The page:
1 of 1 people found the following review helpful
Booth, Colomb and Williams know their target audience. Throughout their guide to research, they target comments to the reluctant researcher who has to complete a Masters project in a subject in which they probably have little interest and even less expertise. That's fair enough. It's good to have the rules explained and some attempt made to explain or justify those rules. The result is a book which does spend some time teaching grandmothers to suck eggs, but has enough that will be useful to justify revising one's egg-sucking technique.
The writing is light and humorous. By this third edition, Booth is well dead and Williams followed shortly after the draft was completed. We're talking old men. But for all that, the tone is engaging and the writers mention feedback from students - to which they seem to have responded. There's credit due for that.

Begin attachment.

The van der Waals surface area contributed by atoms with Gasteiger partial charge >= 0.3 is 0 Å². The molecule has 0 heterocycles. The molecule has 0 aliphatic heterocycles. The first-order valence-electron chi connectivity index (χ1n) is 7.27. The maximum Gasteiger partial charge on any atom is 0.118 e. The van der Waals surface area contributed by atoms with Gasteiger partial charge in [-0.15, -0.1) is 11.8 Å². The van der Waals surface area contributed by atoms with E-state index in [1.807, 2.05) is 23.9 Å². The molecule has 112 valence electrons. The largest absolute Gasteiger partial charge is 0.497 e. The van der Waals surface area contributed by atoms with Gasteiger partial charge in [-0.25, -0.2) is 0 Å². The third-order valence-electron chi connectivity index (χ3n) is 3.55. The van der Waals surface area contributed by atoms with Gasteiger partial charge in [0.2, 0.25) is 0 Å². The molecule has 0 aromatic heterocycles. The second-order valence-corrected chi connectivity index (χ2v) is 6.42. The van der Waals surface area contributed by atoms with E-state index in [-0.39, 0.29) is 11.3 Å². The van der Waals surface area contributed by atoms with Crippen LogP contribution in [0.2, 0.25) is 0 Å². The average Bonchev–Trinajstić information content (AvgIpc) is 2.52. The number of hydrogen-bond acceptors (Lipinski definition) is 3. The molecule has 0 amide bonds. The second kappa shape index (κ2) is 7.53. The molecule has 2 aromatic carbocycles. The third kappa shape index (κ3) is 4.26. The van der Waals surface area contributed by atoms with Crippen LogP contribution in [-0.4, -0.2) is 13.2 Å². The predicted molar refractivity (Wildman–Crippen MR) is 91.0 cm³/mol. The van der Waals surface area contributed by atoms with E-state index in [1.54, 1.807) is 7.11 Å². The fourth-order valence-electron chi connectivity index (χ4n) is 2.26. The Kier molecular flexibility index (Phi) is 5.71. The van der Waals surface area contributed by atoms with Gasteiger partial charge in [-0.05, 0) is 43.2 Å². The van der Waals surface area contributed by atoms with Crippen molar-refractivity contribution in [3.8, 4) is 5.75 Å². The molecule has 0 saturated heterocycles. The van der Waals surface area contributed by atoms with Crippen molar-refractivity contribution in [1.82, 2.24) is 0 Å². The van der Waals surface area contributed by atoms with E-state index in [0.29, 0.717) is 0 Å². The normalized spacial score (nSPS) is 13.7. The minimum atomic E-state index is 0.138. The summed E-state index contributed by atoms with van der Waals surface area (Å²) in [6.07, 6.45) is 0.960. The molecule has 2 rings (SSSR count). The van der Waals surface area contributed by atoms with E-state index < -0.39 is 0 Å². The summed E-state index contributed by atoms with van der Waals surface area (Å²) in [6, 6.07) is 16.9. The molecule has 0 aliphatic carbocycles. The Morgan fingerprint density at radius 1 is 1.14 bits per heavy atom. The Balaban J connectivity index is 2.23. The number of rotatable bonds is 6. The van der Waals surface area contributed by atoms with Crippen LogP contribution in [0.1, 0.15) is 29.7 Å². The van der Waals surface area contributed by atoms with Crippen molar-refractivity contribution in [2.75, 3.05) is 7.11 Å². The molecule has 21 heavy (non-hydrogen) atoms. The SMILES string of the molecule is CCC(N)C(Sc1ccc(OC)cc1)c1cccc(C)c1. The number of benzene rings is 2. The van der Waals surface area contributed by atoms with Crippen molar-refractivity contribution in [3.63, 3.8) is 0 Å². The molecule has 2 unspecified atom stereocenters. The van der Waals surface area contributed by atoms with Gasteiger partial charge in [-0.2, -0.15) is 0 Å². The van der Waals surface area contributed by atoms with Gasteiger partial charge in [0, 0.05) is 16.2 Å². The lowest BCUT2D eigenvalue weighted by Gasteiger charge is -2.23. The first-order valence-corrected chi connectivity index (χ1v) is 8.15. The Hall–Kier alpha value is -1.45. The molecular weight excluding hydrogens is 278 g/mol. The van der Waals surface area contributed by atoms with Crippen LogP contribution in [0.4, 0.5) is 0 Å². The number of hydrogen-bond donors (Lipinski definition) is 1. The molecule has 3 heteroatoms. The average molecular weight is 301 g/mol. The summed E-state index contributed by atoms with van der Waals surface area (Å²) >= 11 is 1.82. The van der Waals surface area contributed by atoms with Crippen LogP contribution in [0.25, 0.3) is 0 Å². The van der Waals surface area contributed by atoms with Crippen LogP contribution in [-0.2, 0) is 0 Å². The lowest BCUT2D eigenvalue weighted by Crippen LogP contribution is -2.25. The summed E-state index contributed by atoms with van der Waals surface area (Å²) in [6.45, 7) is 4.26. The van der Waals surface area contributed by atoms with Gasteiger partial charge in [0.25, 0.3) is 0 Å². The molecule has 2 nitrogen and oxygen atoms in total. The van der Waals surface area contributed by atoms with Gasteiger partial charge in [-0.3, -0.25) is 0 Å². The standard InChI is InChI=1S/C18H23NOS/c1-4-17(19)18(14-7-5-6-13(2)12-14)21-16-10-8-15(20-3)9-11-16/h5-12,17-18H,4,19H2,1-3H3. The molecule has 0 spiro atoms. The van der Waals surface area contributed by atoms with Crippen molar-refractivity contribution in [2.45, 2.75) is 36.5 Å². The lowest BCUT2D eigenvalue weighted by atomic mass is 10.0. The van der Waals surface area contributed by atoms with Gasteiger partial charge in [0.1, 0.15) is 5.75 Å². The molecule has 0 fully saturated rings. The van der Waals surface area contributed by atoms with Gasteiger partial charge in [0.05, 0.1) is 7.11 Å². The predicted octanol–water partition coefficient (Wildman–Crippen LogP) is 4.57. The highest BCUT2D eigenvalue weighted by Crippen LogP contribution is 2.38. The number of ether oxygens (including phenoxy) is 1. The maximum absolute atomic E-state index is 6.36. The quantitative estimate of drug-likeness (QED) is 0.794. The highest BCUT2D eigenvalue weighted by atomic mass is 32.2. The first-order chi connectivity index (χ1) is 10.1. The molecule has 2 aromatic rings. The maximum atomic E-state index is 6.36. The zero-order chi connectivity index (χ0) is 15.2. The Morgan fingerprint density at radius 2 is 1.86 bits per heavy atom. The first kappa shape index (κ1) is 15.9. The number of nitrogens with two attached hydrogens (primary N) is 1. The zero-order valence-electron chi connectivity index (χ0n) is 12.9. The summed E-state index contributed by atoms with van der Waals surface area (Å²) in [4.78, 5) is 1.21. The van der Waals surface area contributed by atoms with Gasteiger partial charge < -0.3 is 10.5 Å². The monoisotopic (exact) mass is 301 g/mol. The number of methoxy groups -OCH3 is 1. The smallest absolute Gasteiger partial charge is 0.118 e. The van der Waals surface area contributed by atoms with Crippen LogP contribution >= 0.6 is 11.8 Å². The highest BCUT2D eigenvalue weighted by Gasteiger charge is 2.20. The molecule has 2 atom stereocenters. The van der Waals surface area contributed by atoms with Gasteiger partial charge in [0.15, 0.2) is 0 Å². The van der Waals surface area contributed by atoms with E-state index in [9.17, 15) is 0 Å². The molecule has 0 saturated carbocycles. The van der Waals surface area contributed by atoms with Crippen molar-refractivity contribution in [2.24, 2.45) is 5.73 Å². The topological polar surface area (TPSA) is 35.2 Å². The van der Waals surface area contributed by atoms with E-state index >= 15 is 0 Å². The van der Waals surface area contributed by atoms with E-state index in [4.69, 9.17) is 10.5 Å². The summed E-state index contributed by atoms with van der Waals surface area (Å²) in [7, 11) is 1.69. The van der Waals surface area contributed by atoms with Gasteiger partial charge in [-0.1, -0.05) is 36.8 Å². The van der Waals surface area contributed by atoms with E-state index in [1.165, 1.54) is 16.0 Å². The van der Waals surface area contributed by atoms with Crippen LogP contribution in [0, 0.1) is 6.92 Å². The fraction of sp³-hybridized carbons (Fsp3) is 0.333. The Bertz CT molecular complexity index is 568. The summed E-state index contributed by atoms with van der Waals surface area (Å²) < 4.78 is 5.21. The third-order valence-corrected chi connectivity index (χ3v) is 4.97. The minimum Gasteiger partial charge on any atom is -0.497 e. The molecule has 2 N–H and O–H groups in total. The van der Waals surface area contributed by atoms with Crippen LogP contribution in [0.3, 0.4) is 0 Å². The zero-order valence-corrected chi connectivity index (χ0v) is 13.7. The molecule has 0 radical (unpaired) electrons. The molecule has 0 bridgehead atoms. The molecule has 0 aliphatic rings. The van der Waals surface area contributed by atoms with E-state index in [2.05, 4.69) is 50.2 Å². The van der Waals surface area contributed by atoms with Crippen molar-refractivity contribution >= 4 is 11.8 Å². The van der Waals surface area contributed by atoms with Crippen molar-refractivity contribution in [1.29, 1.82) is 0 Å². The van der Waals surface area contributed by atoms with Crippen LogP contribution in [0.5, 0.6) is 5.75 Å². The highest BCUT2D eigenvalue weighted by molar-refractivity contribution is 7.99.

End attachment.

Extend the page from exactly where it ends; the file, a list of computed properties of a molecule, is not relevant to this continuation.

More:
This is a competent, well written guide to doing research projects (and I have read others that compare less favourably); the writers do know their target audience and do address the likely reluctance on the part of that audience. It is nice to see a useful and pragmatic guide to research that does not assume that readers aspire for a career in research. I am pleased to have read this book and am finding it useful in developing my own masters project.
1 of 2 people found the following review helpful
on 8 March 2013
For those who does not know how to write a research project such as a MA dissertation, this book is the best I have ever read, especially if you are not a native English speaker. Lots of tips on how to choose the topic too.